Last week I wrote that Pandora is, without any doubt, a radio substitute in the ears of the audience who might consume both.
In one sense a “substitute” or suitable alternative to radio is what the audience says it is, not what the broadcasters say it is. But in another even more critical sense a radio “substitute” is what your advertisers say it is.
Let me explain.
Let’s say the advertiser has a dollar to spend. She wants to spend that dollar to connect her product or service with more potential customers. She doesn’t really care how she spends that dollar – she cares only that it produces a suitable outcome that makes the investment worthwhile.
The value of radio to this advertiser is that it reaches lots of people and can mediate lots of connections. This is the same value the advertiser places in other media (indeed, this is pretty much what the word “media” means to advertisers) such as outdoor and television and print and now digital.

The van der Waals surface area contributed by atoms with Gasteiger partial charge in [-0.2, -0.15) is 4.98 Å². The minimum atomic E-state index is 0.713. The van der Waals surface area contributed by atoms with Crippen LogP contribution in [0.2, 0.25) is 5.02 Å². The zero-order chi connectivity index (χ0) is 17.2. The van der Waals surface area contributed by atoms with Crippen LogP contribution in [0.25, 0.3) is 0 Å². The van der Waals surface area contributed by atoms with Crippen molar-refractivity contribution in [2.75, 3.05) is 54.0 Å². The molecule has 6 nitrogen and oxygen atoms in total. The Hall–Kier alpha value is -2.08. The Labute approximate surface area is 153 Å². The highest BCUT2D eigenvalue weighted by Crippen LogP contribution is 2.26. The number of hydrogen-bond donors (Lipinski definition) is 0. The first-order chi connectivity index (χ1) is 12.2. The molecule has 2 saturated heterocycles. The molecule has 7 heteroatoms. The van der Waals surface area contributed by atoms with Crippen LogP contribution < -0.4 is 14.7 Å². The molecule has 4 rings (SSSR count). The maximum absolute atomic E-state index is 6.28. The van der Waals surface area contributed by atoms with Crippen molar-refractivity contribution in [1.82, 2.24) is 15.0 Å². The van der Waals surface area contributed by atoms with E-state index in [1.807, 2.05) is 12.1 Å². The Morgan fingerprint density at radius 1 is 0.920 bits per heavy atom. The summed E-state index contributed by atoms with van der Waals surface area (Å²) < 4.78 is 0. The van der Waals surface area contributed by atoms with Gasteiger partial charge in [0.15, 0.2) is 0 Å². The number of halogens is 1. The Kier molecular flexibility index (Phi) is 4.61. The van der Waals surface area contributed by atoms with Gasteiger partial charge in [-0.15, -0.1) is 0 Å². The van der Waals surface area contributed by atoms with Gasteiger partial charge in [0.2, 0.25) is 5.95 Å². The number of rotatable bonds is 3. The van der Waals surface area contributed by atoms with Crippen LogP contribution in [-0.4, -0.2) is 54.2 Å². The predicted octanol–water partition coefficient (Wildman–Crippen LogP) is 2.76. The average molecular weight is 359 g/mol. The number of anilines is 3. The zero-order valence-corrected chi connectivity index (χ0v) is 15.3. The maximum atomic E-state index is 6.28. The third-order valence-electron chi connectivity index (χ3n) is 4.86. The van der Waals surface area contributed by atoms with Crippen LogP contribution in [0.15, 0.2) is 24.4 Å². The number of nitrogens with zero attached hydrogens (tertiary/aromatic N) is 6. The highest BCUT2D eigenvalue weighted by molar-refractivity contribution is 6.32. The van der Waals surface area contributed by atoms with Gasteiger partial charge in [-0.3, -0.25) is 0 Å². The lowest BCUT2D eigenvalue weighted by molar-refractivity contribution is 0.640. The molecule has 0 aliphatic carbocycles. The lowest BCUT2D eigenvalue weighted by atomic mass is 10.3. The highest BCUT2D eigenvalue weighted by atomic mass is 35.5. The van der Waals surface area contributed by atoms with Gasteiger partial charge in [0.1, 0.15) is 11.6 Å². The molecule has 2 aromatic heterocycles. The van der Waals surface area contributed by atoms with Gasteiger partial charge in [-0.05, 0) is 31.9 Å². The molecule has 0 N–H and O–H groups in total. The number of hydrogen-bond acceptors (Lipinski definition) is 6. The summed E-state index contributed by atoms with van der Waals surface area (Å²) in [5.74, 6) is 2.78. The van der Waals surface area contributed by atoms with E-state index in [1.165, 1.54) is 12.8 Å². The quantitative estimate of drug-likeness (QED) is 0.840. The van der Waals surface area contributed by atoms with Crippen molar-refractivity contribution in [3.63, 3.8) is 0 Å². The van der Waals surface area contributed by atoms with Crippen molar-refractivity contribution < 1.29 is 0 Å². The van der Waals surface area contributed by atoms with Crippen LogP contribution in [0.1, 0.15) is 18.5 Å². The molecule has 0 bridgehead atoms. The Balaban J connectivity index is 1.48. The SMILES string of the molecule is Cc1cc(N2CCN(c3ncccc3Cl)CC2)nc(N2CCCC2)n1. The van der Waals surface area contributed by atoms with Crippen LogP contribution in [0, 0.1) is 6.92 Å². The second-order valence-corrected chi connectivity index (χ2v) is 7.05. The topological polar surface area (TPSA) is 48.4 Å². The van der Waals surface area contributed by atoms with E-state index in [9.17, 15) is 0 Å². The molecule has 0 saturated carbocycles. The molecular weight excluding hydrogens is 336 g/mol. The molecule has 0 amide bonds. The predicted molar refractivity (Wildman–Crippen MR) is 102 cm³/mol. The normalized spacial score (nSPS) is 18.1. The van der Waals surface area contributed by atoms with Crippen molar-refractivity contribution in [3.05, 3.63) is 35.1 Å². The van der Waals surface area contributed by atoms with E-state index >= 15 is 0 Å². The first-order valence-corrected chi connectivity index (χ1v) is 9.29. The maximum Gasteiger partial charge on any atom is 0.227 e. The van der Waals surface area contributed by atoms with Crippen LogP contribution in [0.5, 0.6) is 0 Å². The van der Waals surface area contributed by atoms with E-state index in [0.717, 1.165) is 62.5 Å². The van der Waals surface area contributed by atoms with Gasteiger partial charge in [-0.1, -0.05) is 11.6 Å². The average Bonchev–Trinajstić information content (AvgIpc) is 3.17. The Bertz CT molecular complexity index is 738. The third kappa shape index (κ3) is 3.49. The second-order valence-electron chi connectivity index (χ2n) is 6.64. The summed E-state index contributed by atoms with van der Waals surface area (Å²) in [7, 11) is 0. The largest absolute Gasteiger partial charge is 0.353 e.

Historically, this is why radio broadcasters were often under the same ownership roof as outdoor and television and print. Because the corporate owners recognized that ad dollars are not about vertical media channels, they are about marketing outcomes mediated across those channels. If you own more channels, you own more of the ad pie.
So where should the advertiser spend her dollar today? She will spend it wherever it can mediate the most efficient connections. Indeed, this accounts for the rise of the digital marketplace as the key growth category in advertising.
So what is a “substitute” for radio? The answer is any destination for ad dollars which can achieve the same or better results for that dollar spent.
So any ad medium is a substitute for any other. That’s why there is no such thing as “radio” per se, there is only “media.” You are all of it – unless you choose to narrow your expansive horizons deliberately and foolishly.
So from an advertiser’s perspective, is Pandora a radio substitute? You bet it is. But that’s only scratching the surface of the competitive field.
It would be smart for all broadcasters to quit arguing over who is and isn’t the competition and do something altogether more strategic:
Follow the money.